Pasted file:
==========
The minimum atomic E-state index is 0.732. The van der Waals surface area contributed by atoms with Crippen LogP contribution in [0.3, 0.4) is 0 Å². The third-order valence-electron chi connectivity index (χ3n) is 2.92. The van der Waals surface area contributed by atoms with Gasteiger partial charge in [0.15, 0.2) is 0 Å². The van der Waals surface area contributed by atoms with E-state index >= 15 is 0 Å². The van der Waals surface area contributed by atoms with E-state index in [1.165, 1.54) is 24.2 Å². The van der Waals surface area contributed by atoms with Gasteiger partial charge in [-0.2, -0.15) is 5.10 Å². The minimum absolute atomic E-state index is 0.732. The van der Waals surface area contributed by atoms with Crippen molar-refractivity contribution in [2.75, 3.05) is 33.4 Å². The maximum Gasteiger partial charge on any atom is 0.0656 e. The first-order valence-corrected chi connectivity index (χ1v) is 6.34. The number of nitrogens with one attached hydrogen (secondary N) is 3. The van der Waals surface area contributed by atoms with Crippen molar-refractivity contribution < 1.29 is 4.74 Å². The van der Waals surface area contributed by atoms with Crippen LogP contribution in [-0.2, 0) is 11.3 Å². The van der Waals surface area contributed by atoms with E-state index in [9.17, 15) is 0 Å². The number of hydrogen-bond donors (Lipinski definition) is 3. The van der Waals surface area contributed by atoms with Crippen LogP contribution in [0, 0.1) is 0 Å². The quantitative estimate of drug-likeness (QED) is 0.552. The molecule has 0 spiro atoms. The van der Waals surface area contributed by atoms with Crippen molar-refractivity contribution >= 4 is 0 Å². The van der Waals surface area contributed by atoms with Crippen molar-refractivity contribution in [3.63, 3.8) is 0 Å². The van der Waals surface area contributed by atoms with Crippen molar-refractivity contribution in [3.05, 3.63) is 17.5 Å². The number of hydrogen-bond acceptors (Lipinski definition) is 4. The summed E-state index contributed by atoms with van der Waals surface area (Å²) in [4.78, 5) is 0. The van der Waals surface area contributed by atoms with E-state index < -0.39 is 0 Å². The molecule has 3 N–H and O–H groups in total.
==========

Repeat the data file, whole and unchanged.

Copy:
The minimum atomic E-state index is 0.732. The van der Waals surface area contributed by atoms with Crippen LogP contribution in [0.3, 0.4) is 0 Å². The third-order valence-electron chi connectivity index (χ3n) is 2.92. The van der Waals surface area contributed by atoms with Gasteiger partial charge in [0.15, 0.2) is 0 Å². The van der Waals surface area contributed by atoms with E-state index >= 15 is 0 Å². The van der Waals surface area contributed by atoms with E-state index in [1.165, 1.54) is 24.2 Å². The van der Waals surface area contributed by atoms with Gasteiger partial charge in [-0.2, -0.15) is 5.10 Å². The minimum absolute atomic E-state index is 0.732. The van der Waals surface area contributed by atoms with Crippen molar-refractivity contribution in [2.75, 3.05) is 33.4 Å². The maximum Gasteiger partial charge on any atom is 0.0656 e. The first-order valence-corrected chi connectivity index (χ1v) is 6.34. The number of nitrogens with one attached hydrogen (secondary N) is 3. The van der Waals surface area contributed by atoms with Crippen molar-refractivity contribution < 1.29 is 4.74 Å². The van der Waals surface area contributed by atoms with Crippen LogP contribution in [-0.2, 0) is 11.3 Å². The van der Waals surface area contributed by atoms with E-state index in [9.17, 15) is 0 Å². The number of hydrogen-bond donors (Lipinski definition) is 3. The van der Waals surface area contributed by atoms with Crippen LogP contribution in [0, 0.1) is 0 Å². The quantitative estimate of drug-likeness (QED) is 0.552. The molecule has 0 spiro atoms. The van der Waals surface area contributed by atoms with Crippen molar-refractivity contribution >= 4 is 0 Å². The van der Waals surface area contributed by atoms with Crippen molar-refractivity contribution in [3.63, 3.8) is 0 Å². The van der Waals surface area contributed by atoms with Crippen molar-refractivity contribution in [3.05, 3.63) is 17.5 Å². The number of hydrogen-bond acceptors (Lipinski definition) is 4. The summed E-state index contributed by atoms with van der Waals surface area (Å²) in [4.78, 5) is 0. The van der Waals surface area contributed by atoms with E-state index < -0.39 is 0 Å². The molecule has 3 N–H and O–H groups in total.